I was drawn to the homes where multiple siblings squabbled and parents didn’t mind an extra kid propping herself up onto the kitchen counter. These were the places that I ate countless meals, napped on couches and scoured cupboards for Oreos. In exchange for these familial privileges, I gladly dried dishes and ran the vacuum, and for one particular benefactor, helped to watch their live-in, dementia-suffering grandmother.
My friend Mary was the baby, the only girl with three big brothers. The boys were generally excused from Grandma duty, and so when the Mrs. was otherwise occupied, Mary and I did the looking after. We learned the jingles that amused Grandma, helped her to the toilet and the table, soothed her when she begged to know where her parents were and why they had not yet come for her. By the time we’d entered high school, we were astute at anticipating Grandma’s needs and understood that she lived in another world just adjacent to ours.
Though we respected this, and were kind and sweet, the potential benefits became all too clear, and we embarked on some rather base adventures, the worst of which was the day we took Grandma to the beer drive-through.
The two eldest brothers were already away at school, and the youngest left for a college scouting trip with both parents. Mary and I were put in charge, and what else was there to do but throw a party? (Here, I insert a Kids-Don’t-Try-This clause, because a party for us required alcohol.) We had no fake ID with which to buy our booze, no big brother available to beg, and so we turned to Grandma.
Even in the 1980s, liquor store owners knew better than to sell to teenagers, and though beer was available in most groceries, we knew that walking the aisles of our local Kroger would be impossible with Grandma. Then our resourceful minds lit on the idea of the beer warehouse, where there was a drive-up option and burly men took your order and money and loaded your goods right into the trunk. No walking required.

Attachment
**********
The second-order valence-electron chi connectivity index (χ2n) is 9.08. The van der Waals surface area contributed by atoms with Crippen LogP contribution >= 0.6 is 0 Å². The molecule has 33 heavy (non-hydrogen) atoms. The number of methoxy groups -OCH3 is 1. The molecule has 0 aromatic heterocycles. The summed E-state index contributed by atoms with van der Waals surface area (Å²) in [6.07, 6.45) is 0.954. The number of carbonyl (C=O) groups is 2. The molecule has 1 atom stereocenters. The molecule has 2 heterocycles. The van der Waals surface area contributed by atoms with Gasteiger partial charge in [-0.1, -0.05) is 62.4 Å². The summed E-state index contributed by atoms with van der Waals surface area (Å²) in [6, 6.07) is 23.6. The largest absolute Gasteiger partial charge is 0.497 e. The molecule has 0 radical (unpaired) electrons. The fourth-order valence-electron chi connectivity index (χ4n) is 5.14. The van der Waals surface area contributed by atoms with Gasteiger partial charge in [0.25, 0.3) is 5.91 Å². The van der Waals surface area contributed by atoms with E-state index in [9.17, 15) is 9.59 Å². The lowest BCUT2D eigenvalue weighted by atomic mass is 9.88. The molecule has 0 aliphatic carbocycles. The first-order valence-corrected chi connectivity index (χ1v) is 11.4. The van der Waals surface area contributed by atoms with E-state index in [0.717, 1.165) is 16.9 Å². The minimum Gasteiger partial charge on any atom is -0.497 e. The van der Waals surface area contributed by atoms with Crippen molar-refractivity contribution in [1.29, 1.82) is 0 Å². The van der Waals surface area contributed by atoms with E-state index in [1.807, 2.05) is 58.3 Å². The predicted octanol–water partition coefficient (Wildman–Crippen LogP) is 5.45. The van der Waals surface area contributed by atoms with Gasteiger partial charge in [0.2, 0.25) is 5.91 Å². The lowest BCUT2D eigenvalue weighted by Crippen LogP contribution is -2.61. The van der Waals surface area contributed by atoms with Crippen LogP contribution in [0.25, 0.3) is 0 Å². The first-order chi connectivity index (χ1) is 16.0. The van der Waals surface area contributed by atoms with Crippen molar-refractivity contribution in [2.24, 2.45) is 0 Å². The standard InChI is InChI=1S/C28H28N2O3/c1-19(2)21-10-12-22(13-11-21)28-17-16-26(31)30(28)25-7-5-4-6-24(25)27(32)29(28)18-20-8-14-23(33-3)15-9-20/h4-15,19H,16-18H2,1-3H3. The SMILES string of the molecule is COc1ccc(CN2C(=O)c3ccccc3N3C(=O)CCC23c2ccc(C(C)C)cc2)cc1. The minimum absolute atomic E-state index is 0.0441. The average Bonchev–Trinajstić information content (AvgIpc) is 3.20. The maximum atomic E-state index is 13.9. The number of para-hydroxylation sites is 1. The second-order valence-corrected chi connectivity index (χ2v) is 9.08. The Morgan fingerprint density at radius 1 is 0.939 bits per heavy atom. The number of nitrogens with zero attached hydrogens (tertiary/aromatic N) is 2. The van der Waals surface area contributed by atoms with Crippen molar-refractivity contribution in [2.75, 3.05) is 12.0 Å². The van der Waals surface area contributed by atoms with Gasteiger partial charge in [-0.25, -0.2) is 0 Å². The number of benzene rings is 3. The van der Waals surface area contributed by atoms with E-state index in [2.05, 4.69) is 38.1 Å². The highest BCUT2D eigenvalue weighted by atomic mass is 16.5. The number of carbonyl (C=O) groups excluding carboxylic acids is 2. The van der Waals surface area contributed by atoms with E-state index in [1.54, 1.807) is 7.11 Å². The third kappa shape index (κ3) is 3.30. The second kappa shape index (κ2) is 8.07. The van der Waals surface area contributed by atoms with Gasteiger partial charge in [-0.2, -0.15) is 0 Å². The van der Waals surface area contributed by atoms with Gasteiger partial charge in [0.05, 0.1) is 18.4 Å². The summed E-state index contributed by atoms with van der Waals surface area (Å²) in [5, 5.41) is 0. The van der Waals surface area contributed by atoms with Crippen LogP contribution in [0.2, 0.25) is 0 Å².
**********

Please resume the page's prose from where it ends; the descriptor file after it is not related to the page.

At home, we three sat at the kitchen table, and while Grandma nibbled on a snack, we composed our list. We tried to rehearse with Grandma, but the names Michelob and Schlitz just made her sigh. She was able to neither read the list nor repeat any key phrases. Our only option, short of the sensible notion to abandon the plan altogether, was for one of us to do the talking, with Grandma by our side as aged authority. Mary insisted that she, being more petite and thereby possibly looking far too young, come along only for moral support and that I, by default, be the driver.
Hearts racing and palms sweating, we began the short trip. Across the front bucket seat sat our ragtag team, one nonagenarian squashed between two underage scofflaws. We giggled nervously and had to circle the block three times before finally gathering the courage to pull into the driveway of Beer Express.